- “Guest” is one hotel role. Every guest can use their key card to enter the building after hours, access the swimming pool, and enter their own room. However, they cannot access the hotel’s business office or steal extra mints from housekeeping. This is your average construction employee.
- Hotel employees have a different role. They can access most parts of the hotel and some, like housekeeping, can even access guest rooms when necessary. This role is like your construction managers or department heads.
- The hotel designates these different roles and doesn’t have to define this access each time they issue a key to a guest—it happens automatically with each guest sign-in. The only thing unique to that guest is which room that card can access. This is the power that C-suite or administration has.
Likewise, the combination of OAuth and roles is used to grant access to the system and third-party add-on software. When this type of security is embedded into the application, it guards against potential hacking, data corruption, and security breaches.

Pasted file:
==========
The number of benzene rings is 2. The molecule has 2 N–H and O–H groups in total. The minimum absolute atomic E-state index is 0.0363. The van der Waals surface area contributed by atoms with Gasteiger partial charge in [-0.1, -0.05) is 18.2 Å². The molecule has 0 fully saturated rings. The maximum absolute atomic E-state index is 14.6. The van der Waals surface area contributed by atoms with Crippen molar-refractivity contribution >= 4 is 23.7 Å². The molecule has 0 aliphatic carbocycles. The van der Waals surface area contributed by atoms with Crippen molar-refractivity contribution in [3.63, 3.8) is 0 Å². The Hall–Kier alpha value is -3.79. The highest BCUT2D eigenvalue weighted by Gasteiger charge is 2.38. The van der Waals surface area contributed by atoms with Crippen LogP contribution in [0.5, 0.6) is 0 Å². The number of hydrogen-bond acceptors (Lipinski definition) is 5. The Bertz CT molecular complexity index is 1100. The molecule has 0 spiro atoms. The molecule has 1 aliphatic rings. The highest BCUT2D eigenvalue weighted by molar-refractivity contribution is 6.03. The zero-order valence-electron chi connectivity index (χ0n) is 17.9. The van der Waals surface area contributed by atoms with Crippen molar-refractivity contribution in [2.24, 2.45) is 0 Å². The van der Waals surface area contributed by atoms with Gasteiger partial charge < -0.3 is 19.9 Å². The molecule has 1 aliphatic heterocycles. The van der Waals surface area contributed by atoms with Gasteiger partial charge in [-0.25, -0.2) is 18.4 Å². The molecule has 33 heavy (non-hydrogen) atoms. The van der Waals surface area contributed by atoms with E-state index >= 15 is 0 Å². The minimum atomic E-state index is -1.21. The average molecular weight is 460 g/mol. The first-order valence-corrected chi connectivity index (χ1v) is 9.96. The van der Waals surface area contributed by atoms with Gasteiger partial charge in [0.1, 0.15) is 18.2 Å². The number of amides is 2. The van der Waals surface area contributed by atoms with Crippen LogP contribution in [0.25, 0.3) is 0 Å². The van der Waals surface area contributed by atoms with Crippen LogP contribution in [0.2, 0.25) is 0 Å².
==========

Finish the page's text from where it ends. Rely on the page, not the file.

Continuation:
User Configurability—The Building’s Interior Layout and Design
Just like modular components have transformed how inhabitants can customize their interior spaces, software configurability allows architecture customization. Users can add extra fields to a screen to capture additional information or create workflows that automatically route transactions for approvals without needing massive renovations.
While the concept of user configurability has been around for a long time, many software companies didn’t have a suitable methodology for managing these configurations. Each upgrade required a separate scope of work to ensure that all its customizations would survive the update.